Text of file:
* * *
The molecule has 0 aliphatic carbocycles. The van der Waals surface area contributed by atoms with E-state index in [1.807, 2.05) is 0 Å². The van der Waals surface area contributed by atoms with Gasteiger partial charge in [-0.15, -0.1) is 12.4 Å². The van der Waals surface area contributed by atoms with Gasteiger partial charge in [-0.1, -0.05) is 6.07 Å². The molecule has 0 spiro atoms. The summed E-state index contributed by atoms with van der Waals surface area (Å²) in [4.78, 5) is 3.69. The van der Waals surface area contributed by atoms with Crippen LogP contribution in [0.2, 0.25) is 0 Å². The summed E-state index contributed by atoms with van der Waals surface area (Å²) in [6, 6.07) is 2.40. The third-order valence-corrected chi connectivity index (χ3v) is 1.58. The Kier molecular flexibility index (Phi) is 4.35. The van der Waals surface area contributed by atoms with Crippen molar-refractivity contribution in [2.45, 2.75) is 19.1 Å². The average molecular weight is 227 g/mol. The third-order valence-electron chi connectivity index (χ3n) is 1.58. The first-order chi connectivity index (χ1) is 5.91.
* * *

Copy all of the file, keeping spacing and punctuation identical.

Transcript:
The molecule has 0 aliphatic carbocycles. The van der Waals surface area contributed by atoms with E-state index in [1.807, 2.05) is 0 Å². The van der Waals surface area contributed by atoms with Gasteiger partial charge in [-0.15, -0.1) is 12.4 Å². The van der Waals surface area contributed by atoms with Gasteiger partial charge in [-0.1, -0.05) is 6.07 Å². The molecule has 0 spiro atoms. The summed E-state index contributed by atoms with van der Waals surface area (Å²) in [4.78, 5) is 3.69. The van der Waals surface area contributed by atoms with Crippen LogP contribution in [0.2, 0.25) is 0 Å². The summed E-state index contributed by atoms with van der Waals surface area (Å²) in [6, 6.07) is 2.40. The third-order valence-corrected chi connectivity index (χ3v) is 1.58. The Kier molecular flexibility index (Phi) is 4.35. The van der Waals surface area contributed by atoms with Crippen molar-refractivity contribution in [2.45, 2.75) is 19.1 Å². The average molecular weight is 227 g/mol. The third-order valence-electron chi connectivity index (χ3n) is 1.58. The first-order chi connectivity index (χ1) is 5.91.